There is nothing more punk rock than going to a five hour show on a Tuesday night in the middle of nowhere. Now, those of you who live in South Jersey might disagree with my sentiment toward Asbury Park, but having lived in New Jersey for over thirty years, I have only gone to Asbury Park for some kind of show and admittedly, Asbury Park is a far cry better than most of South Jersey, especially after the last decade of improvements.
I was fencish about going to see the Sex Dolls at Asbury Lanes, since Asbury Park is not the easiest place to get to after leaving the Parkway and I'm not really a New York Dolls fan. But when I heard Vic Ruggiero was joining Sammy Kay to open the show, I was priced in, as I have a hard time saying no to seeing Vic Ruggiero do anything.
So, I arrive at Asbury Lanes in a timely fashion and was able to park my car just in front of the place, which was a little worrying. Admittedly, the crowd for the night would best be described as intimate, but when you put on an acoustic punk rock show in New Jersey on a Tuesday night, that is always a risk.
Sammy Kay opens the show, accompanied by Vic Ruggiero and one of the members of the Fast Four. I previously saw Sammy Kay with the Fast Four at Skalapalooza in 2012 and was not left impressed, though admittedly, that was a very long show for a Sunday and I was there to see Edna's Goldfish and the Pilfers. In the interim, I heard a few of his other tracks and liked the sound, so I figured it was worth seeing him again. Admittedly, even if I hated his work in the interim, knowing Vic Ruggiero would be there was enough to get me to attend. This time, Sammy Kay was much better. I would say the set was the second best of the entire night, as the music was far slower, more stripped down and traditional. Vic mostly played the harmonica and sang on a few tracks, but that was more than sufficient to get me to pay $17 for a night of live music.
They were followed by Dez Cardona and Penny Farthings. I can tell you they played a Velvet Underground cover, there was a bit where Dez played the guitar riff from Third Stone from the Sun by Jimi Hendrix, but otherwise, it was an interchangeable band, since I am not a Black Flag fan, which I suspect was most of the allure.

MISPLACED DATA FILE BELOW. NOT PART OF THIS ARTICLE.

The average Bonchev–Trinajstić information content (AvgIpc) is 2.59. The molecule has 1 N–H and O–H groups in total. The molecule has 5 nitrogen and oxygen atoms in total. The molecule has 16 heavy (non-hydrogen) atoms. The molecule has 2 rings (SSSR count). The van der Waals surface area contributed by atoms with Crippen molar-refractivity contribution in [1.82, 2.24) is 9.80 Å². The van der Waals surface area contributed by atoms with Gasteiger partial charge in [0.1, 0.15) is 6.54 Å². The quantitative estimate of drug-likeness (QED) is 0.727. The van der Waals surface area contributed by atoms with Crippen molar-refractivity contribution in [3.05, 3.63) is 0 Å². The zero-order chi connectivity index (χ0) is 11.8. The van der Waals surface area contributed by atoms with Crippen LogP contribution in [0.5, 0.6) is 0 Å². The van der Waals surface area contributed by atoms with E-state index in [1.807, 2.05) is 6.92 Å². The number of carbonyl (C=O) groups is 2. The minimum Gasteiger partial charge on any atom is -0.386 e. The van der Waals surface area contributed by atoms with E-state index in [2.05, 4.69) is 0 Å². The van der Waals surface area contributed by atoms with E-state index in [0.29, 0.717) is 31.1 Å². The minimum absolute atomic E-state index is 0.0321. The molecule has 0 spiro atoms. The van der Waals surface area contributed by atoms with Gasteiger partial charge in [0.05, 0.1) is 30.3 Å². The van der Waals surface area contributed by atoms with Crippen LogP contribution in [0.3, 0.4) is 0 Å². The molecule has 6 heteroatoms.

Finally, as 11 PM hit, Sylvain Sylvain hit the stage. Not being a New York Dolls fan, I was not expecting much, but admittedly was blown away by Sylvain. He had a stage presence which was undeniable. Working the small room, he played a lot of fan service songs from his New York Dolls era, which ended up being quite good stripped down and told stories. He told stories and spoke to the crowd a lot like your dirty old uncle, who can captivate a room, which is exactly what Sylvain did. With each song, I enjoyed his work more, because he knew how to make it personal to the audience. Without hesitation, I would recommend seeing the Sex Dolls tour, just to see Sylvain Sylvain unless you absolutely hate the New York Dolls.
With Sylvain departing after a 40 minute set, Glen Matlock hit the stage. I felt bad for Glen, as he looked out to a mostly empty room, following someone who knew how to play the fans for what they were worth. Glen is a fine musician, in fact, for someone who was the bassist for the most infamous of punk rock bands, he is a perfectly find guitarist. Sadly, for Glen, he doesn't have the same way with the crowd that Sylvain does. Also, Glen was very insistent on playing a lot of songs from his own album, which probably one person in the room heard before last night. Towards the middle of the set, he engaged us with an acoustic version of God Save the Queen which was technically good and exciting, but it also reminded you the signature sound of the Sex Pistols is Johnny Rotten's sneering vocals. Actually, this is also the reason there are no good covers of Sex Pistols songs, because the sound is not in the notes, but the voice. We meandered along for another 20 minutes, with Stepping Stone by the Monkees popping up for the fans in the audience. Glen closed with Pretty Vacant, which was actually better than God Save the Queen and really got the fans going for their joint encore.
The encore was Bang a Gong by T-Rex and Personality Crisis by the New York Dolls. They invited all of the women in the front area up on stage and the four of them still in the club and at the front gamely joined them. It closed the show strong and really showcased the personality gap between Sylvain, who was once again phenomenal and Glen, who admittedly is just a bloke like the rest of us, just with the fortune to be part of one of the most famous musical acts of all time.
In all, it was a good show and would recommend the tour. Sylvain is a real professional who understands audiences and deserved to be playing before a bigger house than was at Asbury Lanes last night.